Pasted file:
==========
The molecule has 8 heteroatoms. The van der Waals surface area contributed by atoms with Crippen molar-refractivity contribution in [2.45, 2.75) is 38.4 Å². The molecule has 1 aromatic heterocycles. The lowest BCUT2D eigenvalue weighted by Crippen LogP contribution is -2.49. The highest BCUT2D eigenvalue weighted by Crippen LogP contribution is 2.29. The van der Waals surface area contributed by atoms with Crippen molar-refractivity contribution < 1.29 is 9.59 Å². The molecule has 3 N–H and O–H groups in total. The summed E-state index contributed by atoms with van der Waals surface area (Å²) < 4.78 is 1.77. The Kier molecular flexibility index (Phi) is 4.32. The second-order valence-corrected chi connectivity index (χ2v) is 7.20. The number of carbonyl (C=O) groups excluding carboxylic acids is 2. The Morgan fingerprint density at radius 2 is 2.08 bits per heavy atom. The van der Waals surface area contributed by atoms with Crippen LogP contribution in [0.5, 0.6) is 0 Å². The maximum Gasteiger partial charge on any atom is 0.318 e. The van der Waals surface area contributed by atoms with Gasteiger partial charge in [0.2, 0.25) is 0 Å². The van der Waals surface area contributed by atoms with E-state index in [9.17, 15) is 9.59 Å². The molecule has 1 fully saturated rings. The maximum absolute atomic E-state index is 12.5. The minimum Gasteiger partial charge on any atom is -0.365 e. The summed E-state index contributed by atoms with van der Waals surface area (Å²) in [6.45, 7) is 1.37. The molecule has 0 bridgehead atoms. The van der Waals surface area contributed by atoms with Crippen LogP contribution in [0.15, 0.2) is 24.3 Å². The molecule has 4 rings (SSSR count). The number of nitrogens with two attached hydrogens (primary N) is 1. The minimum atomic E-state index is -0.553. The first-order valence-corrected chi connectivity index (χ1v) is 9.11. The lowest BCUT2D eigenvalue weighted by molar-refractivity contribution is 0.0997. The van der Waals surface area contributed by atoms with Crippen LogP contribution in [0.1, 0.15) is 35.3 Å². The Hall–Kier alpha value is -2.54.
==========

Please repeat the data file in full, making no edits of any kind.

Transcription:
The molecule has 8 heteroatoms. The van der Waals surface area contributed by atoms with Crippen molar-refractivity contribution in [2.45, 2.75) is 38.4 Å². The molecule has 1 aromatic heterocycles. The lowest BCUT2D eigenvalue weighted by Crippen LogP contribution is -2.49. The highest BCUT2D eigenvalue weighted by Crippen LogP contribution is 2.29. The van der Waals surface area contributed by atoms with Crippen molar-refractivity contribution < 1.29 is 9.59 Å². The molecule has 3 N–H and O–H groups in total. The summed E-state index contributed by atoms with van der Waals surface area (Å²) < 4.78 is 1.77. The Kier molecular flexibility index (Phi) is 4.32. The second-order valence-corrected chi connectivity index (χ2v) is 7.20. The number of carbonyl (C=O) groups excluding carboxylic acids is 2. The Morgan fingerprint density at radius 2 is 2.08 bits per heavy atom. The van der Waals surface area contributed by atoms with Crippen LogP contribution in [0.5, 0.6) is 0 Å². The maximum Gasteiger partial charge on any atom is 0.318 e. The van der Waals surface area contributed by atoms with Gasteiger partial charge in [0.2, 0.25) is 0 Å². The van der Waals surface area contributed by atoms with E-state index in [9.17, 15) is 9.59 Å². The molecule has 1 fully saturated rings. The maximum absolute atomic E-state index is 12.5. The minimum Gasteiger partial charge on any atom is -0.365 e. The summed E-state index contributed by atoms with van der Waals surface area (Å²) in [6.45, 7) is 1.37. The molecule has 0 bridgehead atoms. The van der Waals surface area contributed by atoms with Crippen LogP contribution in [0.15, 0.2) is 24.3 Å². The molecule has 4 rings (SSSR count). The number of nitrogens with two attached hydrogens (primary N) is 1. The minimum atomic E-state index is -0.553. The first-order valence-corrected chi connectivity index (χ1v) is 9.11. The lowest BCUT2D eigenvalue weighted by molar-refractivity contribution is 0.0997. The van der Waals surface area contributed by atoms with Crippen LogP contribution in [0.1, 0.15) is 35.3 Å². The Hall–Kier alpha value is -2.54.